MotorCities National Heritage Area
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By Robert Tate, Automotive Historian and Researcher
Images Courtesy of the Hot Rod Network, Jordan Lewis, Stangbumpers.com
Published 6.30.2021

1926 Ford Model T coupe RESIZED 11926 Ford Model T coupe

I remember during the late 1980s joining a group of car collector friends driving to Chelsea, Michigan to see and pick up a vehicle that was stored in a barn for many years. It was a 1967 Plymouth GTX convertible, powered by the optional 426 Hemi street engine.

1950s Hudson barn find RESIZED 21950s Hudson barn find

I recall driving up to the house that was in extremely poor condition, and the barn itself needed significant repair. The license plates on the vehicle were from 1974, and the convertible top needed repair after many years of abandonment. However, for most collectors, it was a diamond in the rough, which my car collector friends and me admired.

1959 Ford Galaxie Skyliner barn find 31959 Ford Galaxie Skyliner barn find

It is hard to explain automotive collectors’ fascination with barn or garage “find” automobiles. Sometimes, the vehicles are exceedingly rare and hard to find. For years in this country, many homeowners have passed away, or the family decides to place their loved ones in a nursing home. Today, there are numerous TV series that highlight exciting treasures people have left in their homes, barns or garages.

1959 Cadillac convertible barn find RESIZED 41959 Cadillac convertible barn find

For many years, I have heard stories about barn find automobiles. From Stoddard Daytons to 1957 Chevrolets, all were a part of many great automotive finds across America. From a collector’s point of view, barn find automobiles are vehicles that sat idle in storage for many years, sometimes as long as 50 or 60 years without being disturbed. Such vehicles also have escaped the scrap yard.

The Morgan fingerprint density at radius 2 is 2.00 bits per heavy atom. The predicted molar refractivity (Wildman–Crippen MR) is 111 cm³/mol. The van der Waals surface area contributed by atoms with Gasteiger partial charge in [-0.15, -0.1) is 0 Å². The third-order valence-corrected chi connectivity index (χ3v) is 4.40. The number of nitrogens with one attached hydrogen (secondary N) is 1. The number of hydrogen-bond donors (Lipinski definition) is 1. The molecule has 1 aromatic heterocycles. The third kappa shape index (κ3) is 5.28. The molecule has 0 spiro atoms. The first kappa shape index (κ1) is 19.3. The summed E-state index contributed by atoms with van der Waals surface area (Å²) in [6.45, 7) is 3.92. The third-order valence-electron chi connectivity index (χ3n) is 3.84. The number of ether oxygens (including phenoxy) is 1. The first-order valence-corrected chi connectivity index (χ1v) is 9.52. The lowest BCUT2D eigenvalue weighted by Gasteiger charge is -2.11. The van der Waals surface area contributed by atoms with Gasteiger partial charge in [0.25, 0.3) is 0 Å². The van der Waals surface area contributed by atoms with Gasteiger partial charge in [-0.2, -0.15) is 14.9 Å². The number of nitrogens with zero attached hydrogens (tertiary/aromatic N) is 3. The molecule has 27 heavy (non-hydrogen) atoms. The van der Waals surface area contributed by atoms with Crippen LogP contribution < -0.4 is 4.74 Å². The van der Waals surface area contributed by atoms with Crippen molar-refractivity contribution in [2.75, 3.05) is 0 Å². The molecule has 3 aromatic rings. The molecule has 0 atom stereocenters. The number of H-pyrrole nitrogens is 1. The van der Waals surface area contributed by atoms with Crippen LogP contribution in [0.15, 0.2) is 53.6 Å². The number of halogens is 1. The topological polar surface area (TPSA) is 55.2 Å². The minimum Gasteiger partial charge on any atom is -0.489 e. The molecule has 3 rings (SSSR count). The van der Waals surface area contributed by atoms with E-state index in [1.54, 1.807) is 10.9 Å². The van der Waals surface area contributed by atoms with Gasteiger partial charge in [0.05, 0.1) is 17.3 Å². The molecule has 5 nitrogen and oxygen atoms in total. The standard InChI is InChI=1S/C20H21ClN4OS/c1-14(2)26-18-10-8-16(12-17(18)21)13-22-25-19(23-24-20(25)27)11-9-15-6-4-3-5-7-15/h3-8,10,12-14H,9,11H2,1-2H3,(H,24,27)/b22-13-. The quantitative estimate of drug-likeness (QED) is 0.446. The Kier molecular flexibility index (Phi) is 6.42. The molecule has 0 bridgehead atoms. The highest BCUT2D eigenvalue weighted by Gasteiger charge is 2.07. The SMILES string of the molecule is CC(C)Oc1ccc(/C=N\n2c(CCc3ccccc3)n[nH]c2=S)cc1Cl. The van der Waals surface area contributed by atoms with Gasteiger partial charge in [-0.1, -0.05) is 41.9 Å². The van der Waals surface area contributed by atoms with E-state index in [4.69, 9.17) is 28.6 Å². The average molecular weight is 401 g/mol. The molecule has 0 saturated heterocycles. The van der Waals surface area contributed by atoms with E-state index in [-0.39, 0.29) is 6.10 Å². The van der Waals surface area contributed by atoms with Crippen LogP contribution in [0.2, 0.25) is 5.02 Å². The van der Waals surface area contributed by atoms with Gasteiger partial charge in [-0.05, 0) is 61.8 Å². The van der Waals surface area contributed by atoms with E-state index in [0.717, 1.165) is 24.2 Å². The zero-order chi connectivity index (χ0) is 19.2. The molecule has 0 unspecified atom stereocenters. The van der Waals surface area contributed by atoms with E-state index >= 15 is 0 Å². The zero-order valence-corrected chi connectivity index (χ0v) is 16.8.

1950s Corvette barn find RESIZED 51950s Corvette barn find

I have heard stories on many occasions about a woman who drove her 1962 Oldsmobile F85 model weekly between church and home for years. Then, due to illness, she is no longer able to drive and leaves the vehicle in her garage for years with only 20,000 miles on the odometer.

1968 Ford Mustang on trailer RESIZED 61968 Ford Mustang on trailer

Barns are still the epicenter of vintage car finds. During the 1920s, many American families left the farming industry, leaving many barns unused as people left rural lifestyles for the city. In many cases, there are great stories associated with vehicles that have been stored in barns or garages for many years.

1969 Dodge Daytona Charger 81969 Dodge Daytona Charger

The 1969 Dodge Daytona Charger pictured above in this story was found in the middle of Alabama on an actual farm. The vehicle is exceedingly rare because the 1969 Dodge Daytona model was an aerodynamic coupe that featured a new sleek front end. This Daytona model also had a great history on the racetrack that many fans remember to this day. Only 503 units of the Daytona were manufactured in 1969, and, today, these rare models have a price tag of six figures for collectors.

When someone discovers a barn find automobile, the first thing to do is evaluate the condition of the engine. Check and change the fluids. Pull the plugs and check the cylinders. Install a clean fuel filter. Check the seals, gaskets and water pump, along with the carburetor. Then, turn it over and flush the fuel system. Hopefully, with the right maintenance, the vehicle will turn over and start, despite sitting for decades. Many of the cars from the late 1930s through the 1950s had mohair interior seat covers, which could unfortunately be consumed by moths. However, there are many automotive fabric products on the market that can resolve that issue.

1969 Pontiac GTO CROPPED AND RESIZED 71969 Pontiac GTO

Finally, a barn find automobile could be a great treasure for someone to invest in and put the vehicle back on the road again. Even if the vehicles are absolute classics or worth no money at all, they are still a part of our automotive heritage, which enthusiasts and historians can share with many generations to come.

Bibliography

Shiers, Will.  “Roadside Relics: America’s Abandoned Automobiles.” MBI Motor Books, 2006.

Rupp, Steven. “What is a Barn Find, and How to Find Them.” Hot Rod Archives, May 20, 2021.

Scott, Jordan. “Mike Finnegan’s First Legit Barn Find.” September 29, 2020.